Fidelity Investments, one of the biggest providers of 401(k) services and retirement products to Americans, is planning to build a digital asset exchange, the info was leaked through a job ad looking for a DevOps system engineer “to help engineer, create, and deploy a Digital Asset exchange to both a public and private cloud.”
Other established financial institutions, such as Goldman Sachs, the New York Stock Exchange, and Nasdaq have made attempts to move into the nascent crypto market. However, if Fidelity is successful in launching a digital asset exchange, it would be perhaps the largest move by a distinguished Wall Street firm to date and could help further legitimize the growing crypto market.
Last year around this time, Fidelity announced an integration with Coinbase, in a partnership that allows Fidelity customers to view their bitcoin holdings within their Fidelity account. Coinbase announced today it is still on the path to be able to list security tokens. Could the two companies be in partnership for the exchange? Last month Coinbase acquired decentralized token trading protocol Paradex.
See below a few thoughts on the news from a few crypto CEO’s:
“When a firm like Fidelity commits significant resources to open a digital asset exchange, it reaffirms the growing demand for regulatory compliant conduits for crypto assets. The crypto space is quickly becoming more and more mainstream as the assets have proven to be more than just a fad. The advent of security token exchanges will be another big step in mainstream adoption of these revolutionary assets.”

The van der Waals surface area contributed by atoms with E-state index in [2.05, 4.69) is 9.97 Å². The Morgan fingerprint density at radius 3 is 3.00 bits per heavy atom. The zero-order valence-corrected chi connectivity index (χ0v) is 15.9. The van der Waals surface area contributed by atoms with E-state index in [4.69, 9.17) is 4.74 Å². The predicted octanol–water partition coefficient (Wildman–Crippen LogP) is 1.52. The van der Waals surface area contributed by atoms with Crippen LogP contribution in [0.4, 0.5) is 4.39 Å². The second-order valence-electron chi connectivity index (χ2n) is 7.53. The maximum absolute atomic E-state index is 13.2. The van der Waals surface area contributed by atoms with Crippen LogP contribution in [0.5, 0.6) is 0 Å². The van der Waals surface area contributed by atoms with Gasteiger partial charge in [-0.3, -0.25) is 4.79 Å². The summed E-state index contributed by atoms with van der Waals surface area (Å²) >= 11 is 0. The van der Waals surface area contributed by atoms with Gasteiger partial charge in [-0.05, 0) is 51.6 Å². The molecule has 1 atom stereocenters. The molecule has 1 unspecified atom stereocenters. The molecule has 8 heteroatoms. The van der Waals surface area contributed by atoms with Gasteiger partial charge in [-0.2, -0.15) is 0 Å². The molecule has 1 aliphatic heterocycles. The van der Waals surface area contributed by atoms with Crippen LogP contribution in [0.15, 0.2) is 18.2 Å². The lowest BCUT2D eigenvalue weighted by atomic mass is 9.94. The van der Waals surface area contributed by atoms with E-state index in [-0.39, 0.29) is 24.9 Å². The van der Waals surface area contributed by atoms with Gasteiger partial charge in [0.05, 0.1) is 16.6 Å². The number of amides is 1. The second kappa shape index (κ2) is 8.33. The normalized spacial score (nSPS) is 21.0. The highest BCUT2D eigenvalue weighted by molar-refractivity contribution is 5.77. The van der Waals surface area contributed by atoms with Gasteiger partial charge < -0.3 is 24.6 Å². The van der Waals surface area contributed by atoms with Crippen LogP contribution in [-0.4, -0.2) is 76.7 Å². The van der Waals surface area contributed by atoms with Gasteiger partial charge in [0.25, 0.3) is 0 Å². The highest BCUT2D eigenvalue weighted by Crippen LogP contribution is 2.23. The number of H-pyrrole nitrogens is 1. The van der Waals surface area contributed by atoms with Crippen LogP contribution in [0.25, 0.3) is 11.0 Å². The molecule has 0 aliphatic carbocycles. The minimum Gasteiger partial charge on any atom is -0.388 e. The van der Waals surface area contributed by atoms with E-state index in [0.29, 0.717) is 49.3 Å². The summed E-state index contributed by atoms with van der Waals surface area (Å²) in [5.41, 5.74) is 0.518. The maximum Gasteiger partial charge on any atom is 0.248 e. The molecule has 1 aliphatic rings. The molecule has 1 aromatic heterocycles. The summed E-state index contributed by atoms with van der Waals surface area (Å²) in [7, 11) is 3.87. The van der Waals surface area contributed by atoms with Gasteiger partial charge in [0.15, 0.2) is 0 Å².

“Although the crypto space is still in its infancy, Fidelity committing resources towards a digital asset exchange is indicative of the market’s rapid maturation. It’s worth recognizing that the industry most impacted by impending blockchain application is financial services — big banks, insurers, and credit providers stand to gain significantly from the overturning of legacy processes and the mess of regulatory intervention, leading the blockchain revolution at the enterprise scale.”
“Cryptocurrency exchanges are faced with security issues that differ from traditional websites and even banks. While companies like Target run the risk of compromising its customers’ personal data, crypto exchanges run the risk of irreversibly losing hundreds of millions of dollars. The consequences in these cases are more dire and could in some cases mean the end of one’s business. While it’s great that a company like Fidelity is moving towards blockchain and digital asset adoption, the risk factors associated with the move are that much greater. Fidelity will potentially introduce a large number of users onto its exchange, which by extension, means a large amount of assets being moved around. Fidelity could expose themselves as hacker bait — the greater the bait, the more motivated hackers will be to get inside. To preemptively avoid being hacked, Fidelity should partner with a third-party source capable of understanding the complexities that come with digital asset exchanges. In its move into cryptocurrency trading, Nasdaq brought Gemini onboard to help increase oversight on fraud and manipulation. I’d be surprised if Fidelity didn’t follow suit or, at the very least, take on advisors who have a proven track record of working with cryptocurrency exchanges.”
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